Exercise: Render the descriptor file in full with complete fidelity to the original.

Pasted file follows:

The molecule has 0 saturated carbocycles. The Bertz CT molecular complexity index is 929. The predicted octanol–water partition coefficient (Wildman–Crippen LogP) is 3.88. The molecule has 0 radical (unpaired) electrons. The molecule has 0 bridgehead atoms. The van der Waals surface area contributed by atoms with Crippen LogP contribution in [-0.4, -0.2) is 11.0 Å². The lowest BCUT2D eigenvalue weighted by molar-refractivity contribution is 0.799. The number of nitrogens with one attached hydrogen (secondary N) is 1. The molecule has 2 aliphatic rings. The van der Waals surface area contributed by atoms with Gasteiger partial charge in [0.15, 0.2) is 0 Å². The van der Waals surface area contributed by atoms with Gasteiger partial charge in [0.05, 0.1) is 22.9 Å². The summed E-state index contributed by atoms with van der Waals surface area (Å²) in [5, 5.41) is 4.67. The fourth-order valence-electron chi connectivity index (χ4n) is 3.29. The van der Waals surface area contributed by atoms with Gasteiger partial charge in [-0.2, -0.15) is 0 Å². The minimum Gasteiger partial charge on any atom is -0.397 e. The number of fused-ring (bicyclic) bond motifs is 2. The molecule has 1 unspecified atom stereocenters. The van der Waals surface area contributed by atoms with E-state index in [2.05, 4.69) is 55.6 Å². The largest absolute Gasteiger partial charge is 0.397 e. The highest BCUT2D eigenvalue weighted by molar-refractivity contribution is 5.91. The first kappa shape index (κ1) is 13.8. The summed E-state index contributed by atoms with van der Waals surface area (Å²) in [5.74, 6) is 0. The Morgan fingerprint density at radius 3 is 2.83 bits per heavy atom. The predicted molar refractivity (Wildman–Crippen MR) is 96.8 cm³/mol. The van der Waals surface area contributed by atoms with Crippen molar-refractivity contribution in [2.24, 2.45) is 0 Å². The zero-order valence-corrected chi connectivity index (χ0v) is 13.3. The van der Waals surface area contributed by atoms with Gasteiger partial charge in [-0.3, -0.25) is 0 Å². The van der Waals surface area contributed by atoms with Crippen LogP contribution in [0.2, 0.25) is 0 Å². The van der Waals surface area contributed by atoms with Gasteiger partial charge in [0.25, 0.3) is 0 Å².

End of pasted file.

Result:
The molecule has 0 saturated carbocycles. The Bertz CT molecular complexity index is 929. The predicted octanol–water partition coefficient (Wildman–Crippen LogP) is 3.88. The molecule has 0 radical (unpaired) electrons. The molecule has 0 bridgehead atoms. The van der Waals surface area contributed by atoms with Crippen LogP contribution in [-0.4, -0.2) is 11.0 Å². The lowest BCUT2D eigenvalue weighted by molar-refractivity contribution is 0.799. The number of nitrogens with one attached hydrogen (secondary N) is 1. The molecule has 2 aliphatic rings. The van der Waals surface area contributed by atoms with Gasteiger partial charge in [0.15, 0.2) is 0 Å². The van der Waals surface area contributed by atoms with Gasteiger partial charge in [0.05, 0.1) is 22.9 Å². The summed E-state index contributed by atoms with van der Waals surface area (Å²) in [5, 5.41) is 4.67. The fourth-order valence-electron chi connectivity index (χ4n) is 3.29. The van der Waals surface area contributed by atoms with Gasteiger partial charge in [-0.2, -0.15) is 0 Å². The minimum Gasteiger partial charge on any atom is -0.397 e. The number of fused-ring (bicyclic) bond motifs is 2. The molecule has 1 unspecified atom stereocenters. The van der Waals surface area contributed by atoms with E-state index in [2.05, 4.69) is 55.6 Å². The largest absolute Gasteiger partial charge is 0.397 e. The highest BCUT2D eigenvalue weighted by molar-refractivity contribution is 5.91. The first kappa shape index (κ1) is 13.8. The summed E-state index contributed by atoms with van der Waals surface area (Å²) in [5.74, 6) is 0. The Morgan fingerprint density at radius 3 is 2.83 bits per heavy atom. The predicted molar refractivity (Wildman–Crippen MR) is 96.8 cm³/mol. The van der Waals surface area contributed by atoms with Crippen molar-refractivity contribution in [2.24, 2.45) is 0 Å². The zero-order valence-corrected chi connectivity index (χ0v) is 13.3. The van der Waals surface area contributed by atoms with Gasteiger partial charge in [-0.3, -0.25) is 0 Å². The van der Waals surface area contributed by atoms with Crippen LogP contribution in [0.2, 0.25) is 0 Å². The van der Waals surface area contributed by atoms with Gasteiger partial charge in [0.25, 0.3) is 0 Å².